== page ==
Sri Lankan Cabinet defers 21st Amendment to the Constitution by a week

The 21st Amendment is expected to annul unfettered powers given to President Gotabaya Rajapaksa

June 07, 2022 11:14 am | Updated 11:14 am IST - Colombo

Sri Lankans protest demanding President Gotabaya Rajakasa resign and decry the appointment of Prime Minister Ranil Wickremesinghe. File

Sri Lankans protest demanding President Gotabaya Rajakasa resign and decry the appointment of Prime Minister Ranil Wickremesinghe. File | Photo Credit: AP

Sri Lanka's Cabinet has deferred by a week the approval of the proposed 21st Amendment to the Constitution to empower Parliament over the executive president, amidst stiff resistance from some members of the ruling party.

The 21st Amendment is expected to annul the 20A to the Constitution which gives unfettered powers to President Gotabaya Rajapaksa after abolishing the 19th Amendment.

The draft of the proposed amendment was presented at Monday's Cabinet meeting. “It was decided to approve it only after all parties agreed with the amendments proposed. It will be presented to the Cabinet next week," Charitha Herath, a government parliamentarian, told reporters.

A section of the ruling Sri Lanka Podujana Peramuna party (SLPP) is averse to bringing in 21A without addressing the current economic crisis.

“People are facing difficulties without essentials. We will have to think of settling the economic issues first before trying political solutions," Sagara Kariyawasam, the ruling SLPP general secretary said.

Constitutional Affairs Minister Wijedasa Rajapakshe was hopeful of having the Cabinet nod on Monday.

The government announced on Friday that most of the concerns raised by parties had been addressed and agreed upon.

However, the main Opposition party, Samagi Jana Balawegaya (SJB), expressed disagreement, saying the government needed to wait until the Supreme Court’s determination on their draft document on the amendment.

The SJB has accused the government of watering down the amendment so as to allow President Gotabaya Rajapaksa to continue enjoying full powers.

The SJB presses for the abolition of the presidential system.

The constitutional affairs minister said the government’s aim was to move provisions which may require it to be subject to a national referendum.

Prime Minister Ranil Wickremesinghe last week batted for the 21st Amendment to the Constitution, saying it will curb the president's unlimited powers while enhancing the role of Parliament in governing the debt-ridden country which is also facing an unprecedented political turmoil.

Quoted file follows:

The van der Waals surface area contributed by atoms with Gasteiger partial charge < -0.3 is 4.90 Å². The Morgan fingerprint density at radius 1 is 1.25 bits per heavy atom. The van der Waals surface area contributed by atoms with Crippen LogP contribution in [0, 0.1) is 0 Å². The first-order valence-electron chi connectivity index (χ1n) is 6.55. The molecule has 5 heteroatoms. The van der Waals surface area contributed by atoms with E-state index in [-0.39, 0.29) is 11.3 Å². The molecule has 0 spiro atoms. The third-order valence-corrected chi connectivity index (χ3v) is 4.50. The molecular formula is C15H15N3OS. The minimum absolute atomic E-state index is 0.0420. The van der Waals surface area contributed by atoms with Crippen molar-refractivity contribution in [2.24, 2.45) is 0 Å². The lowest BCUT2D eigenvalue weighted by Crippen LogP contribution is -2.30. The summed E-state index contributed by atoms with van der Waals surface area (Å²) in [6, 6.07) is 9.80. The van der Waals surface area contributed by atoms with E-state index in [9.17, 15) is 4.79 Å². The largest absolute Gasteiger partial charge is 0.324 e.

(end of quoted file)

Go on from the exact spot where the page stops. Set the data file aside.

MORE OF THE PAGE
His proposal to introduce the 21st Amendment met with stiff resistance from some members of the ruling SLPP party.

They charged that Mr. Wickremesinghe was looking to garner more power for himself while weakening President Rajapaksa who appointed him.

The powerful Rajapaksa family tightened their grip on power after their massive victory in the general elections in August 2020, which allowed them to amend the Constitution to restore presidential powers and install close family members in key positions.

Mr. Wickremesinghe was the main sponsor of the 19th Amendment in 2015 which empowered Parliament over the executive president.

The constitutional reform was a major plank of the agreement between Mr. Rajapaksa and Mr. Wickremesinghe when he took over the job of prime minister on May 12.

Sri Lanka has been grappling with unprecedented economic turmoil since its independence from Britain in 1948.

Sri Lanka’s economic crisis has created political unrest with protesters demanding the President's resignation.

Under the 21A, the President will be held accountable to the Parliament.

The Cabinet of Ministers is also accountable to Parliament. The National Council is also accountable to Parliament. Fifteen Committees and Oversight Committees are accountable to Parliament.

Sri Lanka in mid-April declared that it was unable to meet its foreign debt payments and the International Monetary Fund (IMF) classified Sri Lanka’s debt as unsustainable. Therefore, debt restructuring was key for an IMF programme.

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